Neutrino oscillation physics has now entered the precision era. In parallel with needing larger detectors to collect more data with, future experiments further require a significant reduction of systematic uncertainties with respect to what is currently available. In the neutrino oscillation measurements from the T2K experiment the systematic uncertainties related to neutrino interaction cross sections are currently the most dominant. To reduce this uncertainty a much improved understanding of neutrino-nucleus interactions is required. In particular, it is crucial to better understand the nuclear effects which can alter the final state topology and kinematics of neutrino interactions in such a way which can bias neutrino energy reconstruction and therefore bias measurements of neutrino oscillations.
The upgraded ND280 detector, that will consist in a totally active Super-Fine-Grained-Detector (sFGD), two High Angle TPC (HA-TPC) and six TOF planes, will directly confront our naivety of neutrino interactions thanks to its full polar angle acceptance and a much lower proton tracking threshold. Furthermore, neutron tagging capabilities in addition to precision timing information will allow the upgraded detector to estimate neutron kinematics from neutrino interactions. Such improvements permit access to a much larger kinematic phase space which correspondingly allows techniques such as the analysis of transverse kinematic imbalances to offer remarkable constraints of the pertinent nuclear physics for T2K analyses.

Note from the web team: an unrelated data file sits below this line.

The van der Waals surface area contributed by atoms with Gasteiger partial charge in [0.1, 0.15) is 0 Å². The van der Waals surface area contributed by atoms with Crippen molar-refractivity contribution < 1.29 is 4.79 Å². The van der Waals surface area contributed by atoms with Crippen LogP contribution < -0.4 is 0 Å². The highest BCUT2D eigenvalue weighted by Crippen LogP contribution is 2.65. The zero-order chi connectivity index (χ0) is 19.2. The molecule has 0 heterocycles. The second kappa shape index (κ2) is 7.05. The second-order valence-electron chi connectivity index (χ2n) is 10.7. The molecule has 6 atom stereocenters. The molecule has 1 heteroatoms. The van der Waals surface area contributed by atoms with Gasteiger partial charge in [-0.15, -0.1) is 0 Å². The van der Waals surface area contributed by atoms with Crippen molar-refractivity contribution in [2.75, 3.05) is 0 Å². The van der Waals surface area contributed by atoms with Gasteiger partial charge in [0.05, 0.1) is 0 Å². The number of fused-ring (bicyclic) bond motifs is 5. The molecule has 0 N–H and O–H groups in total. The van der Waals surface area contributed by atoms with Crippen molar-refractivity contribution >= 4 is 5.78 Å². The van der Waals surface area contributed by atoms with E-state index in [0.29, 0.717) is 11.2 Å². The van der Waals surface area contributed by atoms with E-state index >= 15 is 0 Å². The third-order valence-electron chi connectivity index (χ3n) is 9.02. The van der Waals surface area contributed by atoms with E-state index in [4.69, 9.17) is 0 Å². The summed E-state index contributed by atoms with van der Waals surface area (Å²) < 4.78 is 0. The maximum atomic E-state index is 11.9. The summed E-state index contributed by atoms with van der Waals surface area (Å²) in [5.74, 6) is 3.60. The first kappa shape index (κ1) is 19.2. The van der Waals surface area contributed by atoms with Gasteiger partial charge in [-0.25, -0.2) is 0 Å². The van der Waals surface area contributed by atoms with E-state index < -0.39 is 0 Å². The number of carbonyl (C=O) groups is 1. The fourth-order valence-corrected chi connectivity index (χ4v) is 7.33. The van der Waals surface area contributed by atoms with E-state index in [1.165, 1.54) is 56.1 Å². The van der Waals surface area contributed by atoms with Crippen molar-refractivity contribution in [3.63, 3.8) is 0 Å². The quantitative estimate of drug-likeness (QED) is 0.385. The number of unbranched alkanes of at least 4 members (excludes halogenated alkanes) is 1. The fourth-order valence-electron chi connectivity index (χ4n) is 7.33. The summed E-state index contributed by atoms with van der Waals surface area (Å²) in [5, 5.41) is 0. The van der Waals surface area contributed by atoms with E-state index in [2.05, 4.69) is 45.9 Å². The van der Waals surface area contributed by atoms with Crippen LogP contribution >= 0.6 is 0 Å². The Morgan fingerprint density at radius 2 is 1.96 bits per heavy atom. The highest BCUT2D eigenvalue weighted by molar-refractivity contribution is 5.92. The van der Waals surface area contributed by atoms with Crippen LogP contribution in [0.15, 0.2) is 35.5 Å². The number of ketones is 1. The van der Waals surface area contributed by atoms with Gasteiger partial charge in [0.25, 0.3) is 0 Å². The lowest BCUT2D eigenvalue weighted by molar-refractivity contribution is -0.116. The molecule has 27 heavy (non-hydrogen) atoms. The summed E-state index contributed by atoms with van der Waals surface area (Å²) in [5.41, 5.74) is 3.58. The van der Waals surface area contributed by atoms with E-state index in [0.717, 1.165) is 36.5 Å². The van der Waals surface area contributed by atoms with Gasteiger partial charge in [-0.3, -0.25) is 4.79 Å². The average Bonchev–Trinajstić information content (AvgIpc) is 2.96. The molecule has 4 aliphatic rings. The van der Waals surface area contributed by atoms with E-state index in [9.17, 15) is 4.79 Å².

The SuperFGD, a highly segmented scintillator detector, acting as a fully active target for the neutrino interactions, is a novel device with dimensions of ~2x1.8x0.6 m3 and a total mass of about 2 tons. It consists of about 2 million of small scintillator cubes each of 1 cm3. The signal readout from each cube is provided by wavelength shifting fibres connected to MPPCs. The total number of channels will be ~60,000 and the cubes have already been produced and assembled in 𝑥−𝑦 layers.
The HA-TPC will be used for 3D track reconstruction, momentum measurement and particle identification. These TPC, with overall dimensions of 2x2x0.8 m3, will be equipped with 32 resistive MicroMegas (ERAM). The thin field cage (3 cm thickness, 4% rad. length) will be realized with laminated panels of Aramid and honeycomb covered with a kapton foil with copper strips. The 34x42 cm2 resistive bulk Micromegas will use a 500 kOhm/square DLC foil to spread the charge over the pad plane, each pad being ~1 cm2. The electronics is based on the AFTER chips.
The time-of-flight (TOF) will consist of 6 planes with about 5 m2 surface area surrounding the SuperFGD and the TPCs. Each plane has been assembled with 2.2 m long cast plastic scintillator bars with light collected by arrays of large-area MPPCs from two ends.
In this talk we will present the status of the construction of the different subdetectors towards their installation at J-PARC, expected for the first half of 2023 and we will describe the expected performances of this new detector.